The tech industry boom hasn’t been great for everyone, and that’s apparent in San Francisco, the hometown of General Motors’ Cruise self-driving car division. The same industry that has created opportunities for workers with the right skills is often blamed for making San Francisco uninhabitable for everyone else. Cruise hopes to bridge that divide by working with Humanmade, a not-for-profit organization looking to give people more opportunities to earn a living.
“We see this divide that’s apparent between the tech sector, and those that aren’t really benefiting from it,” Robert Grant, Cruise vice president of global government affairs, told Digital Trends.
Humanmade runs job-training programs and a “makerspace,” where fabricators, artists, or anyone else who makes a living working with their hands, can get access to tools and support services that might not be available otherwise. It’s like a library for making stuff. Cruise provided seed funding to Humanmade as well as some input into the organization’s training curriculum. Representatives for the self-driving car developer were also on hand for the opening of Humanmade’s new San Francisco headquarters.
“It’s really amazing to have the support of companies like Cruise,” said Ryan Spurlock, founder and executive director of Humanmade. As an arm of America’s largest automaker and one of the frontrunners in the race to commercialize autonomous cars, Cruise has a lot to offer an organization like Humanmade. It’s easy to assume Cruise is looking to be repaid with a crop of new employees harvested from Humanmade’s programs, but that isn’t the case, according to Grant.
“This isn’t really about benefiting Cruise. It’s about being part of the community,” Grant said. “It’s about winning the trust race.” Cruise tests self-driving cars on the streets of San Francisco with the goal of eventually launching a commercial ride-sharing service. But recent studies indicate the general public is skeptical of self-driving cars. Being part of the tech industry associated with economic disparity in San Francisco likely hasn’t helped Cruise’s case, so the firm needed to find a positive way to engage with its neighbors.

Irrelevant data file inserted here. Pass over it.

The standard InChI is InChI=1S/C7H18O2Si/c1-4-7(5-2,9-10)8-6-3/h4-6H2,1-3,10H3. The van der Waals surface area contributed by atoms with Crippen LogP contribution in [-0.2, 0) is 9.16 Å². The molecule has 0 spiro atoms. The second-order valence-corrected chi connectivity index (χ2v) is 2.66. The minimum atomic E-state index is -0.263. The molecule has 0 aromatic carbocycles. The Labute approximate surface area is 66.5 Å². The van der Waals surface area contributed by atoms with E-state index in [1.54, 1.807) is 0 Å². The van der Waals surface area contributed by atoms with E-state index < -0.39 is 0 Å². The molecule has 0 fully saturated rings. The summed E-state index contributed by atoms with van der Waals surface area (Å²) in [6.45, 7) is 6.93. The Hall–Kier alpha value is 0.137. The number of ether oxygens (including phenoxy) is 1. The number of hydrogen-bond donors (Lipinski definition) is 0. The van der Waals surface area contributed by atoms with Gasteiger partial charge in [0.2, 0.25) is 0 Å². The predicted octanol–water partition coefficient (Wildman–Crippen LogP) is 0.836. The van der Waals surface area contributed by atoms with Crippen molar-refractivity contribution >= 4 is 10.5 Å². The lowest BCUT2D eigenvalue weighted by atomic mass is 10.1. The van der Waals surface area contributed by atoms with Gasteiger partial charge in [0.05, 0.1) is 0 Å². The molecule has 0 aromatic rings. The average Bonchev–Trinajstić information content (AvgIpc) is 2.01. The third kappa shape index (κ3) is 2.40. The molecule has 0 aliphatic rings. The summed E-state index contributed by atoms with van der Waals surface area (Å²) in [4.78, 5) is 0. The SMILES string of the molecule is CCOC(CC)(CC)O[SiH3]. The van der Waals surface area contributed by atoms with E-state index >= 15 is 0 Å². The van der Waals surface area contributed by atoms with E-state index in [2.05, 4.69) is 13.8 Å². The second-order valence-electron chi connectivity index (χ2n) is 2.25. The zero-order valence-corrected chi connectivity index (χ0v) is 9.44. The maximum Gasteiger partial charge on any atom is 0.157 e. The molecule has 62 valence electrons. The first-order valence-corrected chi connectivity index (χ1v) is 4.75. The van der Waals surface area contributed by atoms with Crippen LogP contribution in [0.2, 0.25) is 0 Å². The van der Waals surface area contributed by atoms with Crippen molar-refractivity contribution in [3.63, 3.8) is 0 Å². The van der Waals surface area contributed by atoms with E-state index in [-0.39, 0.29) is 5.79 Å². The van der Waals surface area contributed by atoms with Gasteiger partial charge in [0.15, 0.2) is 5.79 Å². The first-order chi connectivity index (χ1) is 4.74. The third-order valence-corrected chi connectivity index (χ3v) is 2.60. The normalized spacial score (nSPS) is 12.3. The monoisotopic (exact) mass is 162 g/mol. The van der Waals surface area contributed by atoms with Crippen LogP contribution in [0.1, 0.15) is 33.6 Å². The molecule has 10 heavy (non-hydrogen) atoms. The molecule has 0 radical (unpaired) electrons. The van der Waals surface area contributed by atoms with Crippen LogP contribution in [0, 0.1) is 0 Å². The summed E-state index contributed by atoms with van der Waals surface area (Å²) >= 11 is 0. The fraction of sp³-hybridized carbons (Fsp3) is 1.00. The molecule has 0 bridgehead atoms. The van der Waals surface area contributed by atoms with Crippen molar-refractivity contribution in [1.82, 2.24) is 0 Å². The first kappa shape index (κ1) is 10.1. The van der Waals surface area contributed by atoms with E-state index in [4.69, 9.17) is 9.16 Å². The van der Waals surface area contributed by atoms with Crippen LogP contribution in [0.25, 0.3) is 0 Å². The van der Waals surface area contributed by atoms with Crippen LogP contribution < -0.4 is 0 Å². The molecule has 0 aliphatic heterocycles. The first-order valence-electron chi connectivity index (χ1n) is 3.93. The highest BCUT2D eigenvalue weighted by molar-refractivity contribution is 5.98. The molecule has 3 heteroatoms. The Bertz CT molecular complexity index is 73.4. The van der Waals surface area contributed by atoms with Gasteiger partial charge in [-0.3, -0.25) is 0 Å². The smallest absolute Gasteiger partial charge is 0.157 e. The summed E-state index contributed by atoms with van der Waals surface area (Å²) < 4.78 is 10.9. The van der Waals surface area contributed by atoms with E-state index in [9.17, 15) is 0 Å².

Humanmade’s training programs aren’t narrowly focused on self-driving cars. The programs aim to give participants “proficiency” in things like CNC machining and additive manufacturing (a.k.a. 3D printing), executive director Spurlock said. The goal is to teach people how to safely use the tools available in Humanmade’s makerspace. Those tools are then available whenever a person needs them. Spurlock sees a need for more workers in the tech industry that are skilled in hardware, rather than software. A self-driving car, for example, requires more than clever code to make it go. California is not generally considered friendly to manufacturing, but San Francisco is making moves to encourage it, Spurlock noted.
Cruise currently uses modified Chevrolet Bolt EV electric cars for testing. Those cars are built at the same Michigan factory that builds production cars for customers; the autonomous-driving hardware is added on the assembly line. GM also does some autonomous-car development work at its home base in the Detroit area. Cruise will rely on GM’s manufacturing infrastructure to scale up from testing to commercial ride-sharing operations, Grant, the government affairs VP, said. Exactly when that will happen is unclear, as Cruise recently delayed the launch of its ride-sharing service. Grant said Cruise doesn’t want to jump the gun.
“We’re just getting to the starting line, not the finish line.”
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